WordPress is a very popular platform for publishing content online and this makes sites hosted on it a regular target to brute force login attempts. Insecure WordPress installations are also commonly used to attack other sites through DDOS attacks. These attacks are automated across all the hosting platforms and attempt to find authors that are using default usernames, weak passwords and outdated WordPress installations.
Most content publishers aren’t aware of the threat posed by hackers and may not even know that a successful attack has taken place before it is too late and they lose their visitors and search engine rankings. Don’t let this happen to you. These are the simple security measures that any blogger can implement today to make their sites more secure and help prevent hacking attacks.
1. Create a new user account
It is harder for a hacker to break into your site when both username and password have to be cracked. That is why you should create a new user and delete the WordPress default “admin” user. This is one of those things I do as soon as I setup a new site. You create a user by going into “Users” then “Add New” in the WordPress menu. When creating the new user, make sure to give it the role of an “Administrator”.
That will ensure that you have the full authority over your site. Now simply log out from your default “admin” account and log in with the new user details. In “Users” delete the default admin username. Make sure to choose the option to transfer your old posts to your new username when deleting the “admin” account. Do this first before going to the next step.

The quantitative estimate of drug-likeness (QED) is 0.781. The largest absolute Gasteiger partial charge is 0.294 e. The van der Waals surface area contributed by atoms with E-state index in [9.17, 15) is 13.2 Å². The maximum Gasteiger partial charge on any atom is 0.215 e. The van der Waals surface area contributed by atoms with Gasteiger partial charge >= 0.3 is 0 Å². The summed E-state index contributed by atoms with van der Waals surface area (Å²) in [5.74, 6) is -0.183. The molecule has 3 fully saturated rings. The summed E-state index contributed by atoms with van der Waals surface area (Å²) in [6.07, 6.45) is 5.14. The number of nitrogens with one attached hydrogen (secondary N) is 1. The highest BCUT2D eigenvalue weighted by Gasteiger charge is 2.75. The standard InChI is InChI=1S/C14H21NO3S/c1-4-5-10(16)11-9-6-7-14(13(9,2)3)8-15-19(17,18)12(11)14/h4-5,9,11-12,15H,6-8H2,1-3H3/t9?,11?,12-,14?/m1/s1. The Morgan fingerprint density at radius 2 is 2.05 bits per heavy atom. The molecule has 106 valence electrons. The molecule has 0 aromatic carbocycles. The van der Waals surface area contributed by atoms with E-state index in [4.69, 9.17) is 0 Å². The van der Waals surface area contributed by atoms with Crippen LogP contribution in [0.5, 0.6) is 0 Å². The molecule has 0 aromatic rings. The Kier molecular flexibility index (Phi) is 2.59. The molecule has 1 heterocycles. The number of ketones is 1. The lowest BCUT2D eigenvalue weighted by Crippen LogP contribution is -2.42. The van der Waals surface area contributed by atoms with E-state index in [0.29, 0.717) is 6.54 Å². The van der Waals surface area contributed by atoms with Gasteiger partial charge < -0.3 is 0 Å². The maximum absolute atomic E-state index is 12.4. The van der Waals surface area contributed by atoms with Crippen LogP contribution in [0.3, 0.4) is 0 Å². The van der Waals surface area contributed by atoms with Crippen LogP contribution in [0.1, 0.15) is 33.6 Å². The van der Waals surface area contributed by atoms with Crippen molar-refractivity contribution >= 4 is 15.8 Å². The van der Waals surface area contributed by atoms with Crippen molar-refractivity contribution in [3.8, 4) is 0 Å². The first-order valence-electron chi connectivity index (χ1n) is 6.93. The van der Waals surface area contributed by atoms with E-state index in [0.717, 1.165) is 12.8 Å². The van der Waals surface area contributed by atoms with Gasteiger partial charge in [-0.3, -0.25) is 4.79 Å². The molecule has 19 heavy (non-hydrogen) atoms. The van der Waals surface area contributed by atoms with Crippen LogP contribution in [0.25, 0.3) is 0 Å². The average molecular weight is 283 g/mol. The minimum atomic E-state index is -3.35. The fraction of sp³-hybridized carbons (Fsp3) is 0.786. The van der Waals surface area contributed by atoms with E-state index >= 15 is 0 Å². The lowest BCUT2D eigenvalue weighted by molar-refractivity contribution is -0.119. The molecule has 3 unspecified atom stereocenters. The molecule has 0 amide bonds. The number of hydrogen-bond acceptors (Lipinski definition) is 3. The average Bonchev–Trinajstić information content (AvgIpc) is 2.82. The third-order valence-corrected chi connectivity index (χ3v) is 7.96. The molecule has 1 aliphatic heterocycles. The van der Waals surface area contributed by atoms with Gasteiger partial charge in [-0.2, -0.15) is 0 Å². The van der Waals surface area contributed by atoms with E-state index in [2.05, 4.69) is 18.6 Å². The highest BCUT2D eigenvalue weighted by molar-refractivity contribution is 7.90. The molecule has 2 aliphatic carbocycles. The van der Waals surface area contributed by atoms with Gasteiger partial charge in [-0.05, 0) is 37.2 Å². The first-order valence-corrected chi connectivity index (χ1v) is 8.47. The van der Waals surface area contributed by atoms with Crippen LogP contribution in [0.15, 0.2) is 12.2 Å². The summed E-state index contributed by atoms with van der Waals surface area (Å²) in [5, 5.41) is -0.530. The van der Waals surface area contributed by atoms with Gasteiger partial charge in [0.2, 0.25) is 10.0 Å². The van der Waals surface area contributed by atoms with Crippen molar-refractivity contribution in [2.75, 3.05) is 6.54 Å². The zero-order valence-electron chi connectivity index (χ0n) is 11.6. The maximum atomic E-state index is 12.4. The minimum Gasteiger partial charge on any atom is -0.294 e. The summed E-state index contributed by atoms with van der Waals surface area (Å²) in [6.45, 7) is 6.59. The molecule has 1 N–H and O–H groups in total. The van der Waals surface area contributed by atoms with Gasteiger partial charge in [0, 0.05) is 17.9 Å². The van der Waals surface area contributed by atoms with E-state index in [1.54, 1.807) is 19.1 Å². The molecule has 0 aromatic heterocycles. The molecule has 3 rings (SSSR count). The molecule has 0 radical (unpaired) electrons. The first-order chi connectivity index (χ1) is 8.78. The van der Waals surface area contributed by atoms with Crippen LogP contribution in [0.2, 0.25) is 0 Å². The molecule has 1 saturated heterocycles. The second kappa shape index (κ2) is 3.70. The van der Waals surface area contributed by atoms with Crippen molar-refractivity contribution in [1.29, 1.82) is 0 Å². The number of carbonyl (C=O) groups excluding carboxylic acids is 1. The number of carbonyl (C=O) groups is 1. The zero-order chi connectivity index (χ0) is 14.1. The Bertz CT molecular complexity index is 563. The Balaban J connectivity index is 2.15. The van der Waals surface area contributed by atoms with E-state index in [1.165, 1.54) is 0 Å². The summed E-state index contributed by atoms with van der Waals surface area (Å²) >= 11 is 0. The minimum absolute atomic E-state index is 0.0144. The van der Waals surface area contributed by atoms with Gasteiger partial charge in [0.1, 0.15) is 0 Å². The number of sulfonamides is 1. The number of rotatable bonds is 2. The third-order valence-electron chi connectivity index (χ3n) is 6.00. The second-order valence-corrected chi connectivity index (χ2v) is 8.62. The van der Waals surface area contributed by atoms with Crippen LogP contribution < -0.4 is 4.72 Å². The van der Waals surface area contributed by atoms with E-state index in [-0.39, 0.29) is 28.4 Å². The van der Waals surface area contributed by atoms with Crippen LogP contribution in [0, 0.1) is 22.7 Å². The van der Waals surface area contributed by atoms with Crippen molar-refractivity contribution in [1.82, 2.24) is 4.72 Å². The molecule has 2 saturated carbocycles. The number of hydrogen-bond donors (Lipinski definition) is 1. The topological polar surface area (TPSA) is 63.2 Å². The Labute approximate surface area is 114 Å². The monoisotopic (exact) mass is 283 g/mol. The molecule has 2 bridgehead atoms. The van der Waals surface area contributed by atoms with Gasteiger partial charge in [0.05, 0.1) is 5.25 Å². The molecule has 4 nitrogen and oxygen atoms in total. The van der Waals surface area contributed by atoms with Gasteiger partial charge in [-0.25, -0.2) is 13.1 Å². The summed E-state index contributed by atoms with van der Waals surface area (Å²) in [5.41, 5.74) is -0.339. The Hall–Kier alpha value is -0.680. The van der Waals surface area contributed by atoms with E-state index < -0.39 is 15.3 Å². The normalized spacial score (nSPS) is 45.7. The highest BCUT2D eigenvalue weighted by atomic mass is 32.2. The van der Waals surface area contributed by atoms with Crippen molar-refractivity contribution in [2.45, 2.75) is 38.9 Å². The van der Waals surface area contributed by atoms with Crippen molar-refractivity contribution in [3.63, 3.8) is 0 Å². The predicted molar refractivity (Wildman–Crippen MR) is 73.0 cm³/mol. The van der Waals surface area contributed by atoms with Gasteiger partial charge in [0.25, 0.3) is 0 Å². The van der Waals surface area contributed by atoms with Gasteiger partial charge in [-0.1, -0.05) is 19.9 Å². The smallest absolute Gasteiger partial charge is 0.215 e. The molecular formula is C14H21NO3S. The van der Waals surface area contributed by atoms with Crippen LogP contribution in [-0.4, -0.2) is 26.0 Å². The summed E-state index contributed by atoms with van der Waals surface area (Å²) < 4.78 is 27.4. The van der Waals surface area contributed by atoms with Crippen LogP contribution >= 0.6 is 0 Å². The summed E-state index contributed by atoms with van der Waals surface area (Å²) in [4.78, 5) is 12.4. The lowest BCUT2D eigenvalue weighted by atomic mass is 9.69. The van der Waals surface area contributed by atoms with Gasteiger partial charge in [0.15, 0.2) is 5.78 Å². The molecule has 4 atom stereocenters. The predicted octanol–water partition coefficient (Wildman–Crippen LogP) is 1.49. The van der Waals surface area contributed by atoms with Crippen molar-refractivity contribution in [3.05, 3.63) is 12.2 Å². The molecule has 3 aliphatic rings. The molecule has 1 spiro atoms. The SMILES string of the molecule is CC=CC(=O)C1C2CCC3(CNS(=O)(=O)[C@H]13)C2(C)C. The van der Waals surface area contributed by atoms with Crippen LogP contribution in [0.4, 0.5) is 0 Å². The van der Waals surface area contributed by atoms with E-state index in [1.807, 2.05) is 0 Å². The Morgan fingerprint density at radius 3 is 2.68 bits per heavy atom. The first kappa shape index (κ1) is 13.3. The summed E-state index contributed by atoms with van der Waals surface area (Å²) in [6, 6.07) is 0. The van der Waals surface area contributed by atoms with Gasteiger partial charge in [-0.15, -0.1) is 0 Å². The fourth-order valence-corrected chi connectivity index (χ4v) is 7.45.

2. Use a strong password
Do not use simple passwords on your WordPress. Simple passwords might make it easy for you to remember it, but they are also easier for a hacker to crack. Use stronger and more secure passwords instead. Your password should be at least eight characters long, it should include numbers, it should include special characters, and uppercase and lowercase letters. Change your password now before going to the next step.
3. Set a new nickname
You do not want your new username to be the author name that is shown on all posts. Set the nickname WordPress uses as author name to something different than your username. You do this in “Users” under “Your Profile” in the Nickname field. Choose a new nickname and set “Display name publicly as” to your new nickname.
4. Disable logins from certain IP addresses
Login LockDown plugin records the IP address and timestamps of every failed login attempt to access your WordPress. If more than a certain number of login attempts are detected within a short period of time from the same IP range, then the login function is disabled for all requests from that IP range. An alternative for this plugins is Limit Login Attempts and does the same.
5. Blacklist all IP addresses except your own
A better solution for some is to blacklist everyone from logging in to your admin except yourself. You do it by going into the wp-admin folder of your WordPress installation and opening the .htaccess file. Add this code anywhere in the file and make sure to add your IP numbers in there (type “what is my IP” in Google to find your IP address):
deny from all
# whitelist home IP address
allow from YOURIPNUMBER
# whitelist work IP address
allow from YOURIPNUMBER
# whitelist holiday IP address
allow from YOURIPNUMBER
You can put different IP addresses in there if you move quiet a lot but if one is enough for you, that is fine as well. Now when someone tries to access the login page of your site they will get this message:
Forbidden. You don’t have permission to access /wp-admin on this server.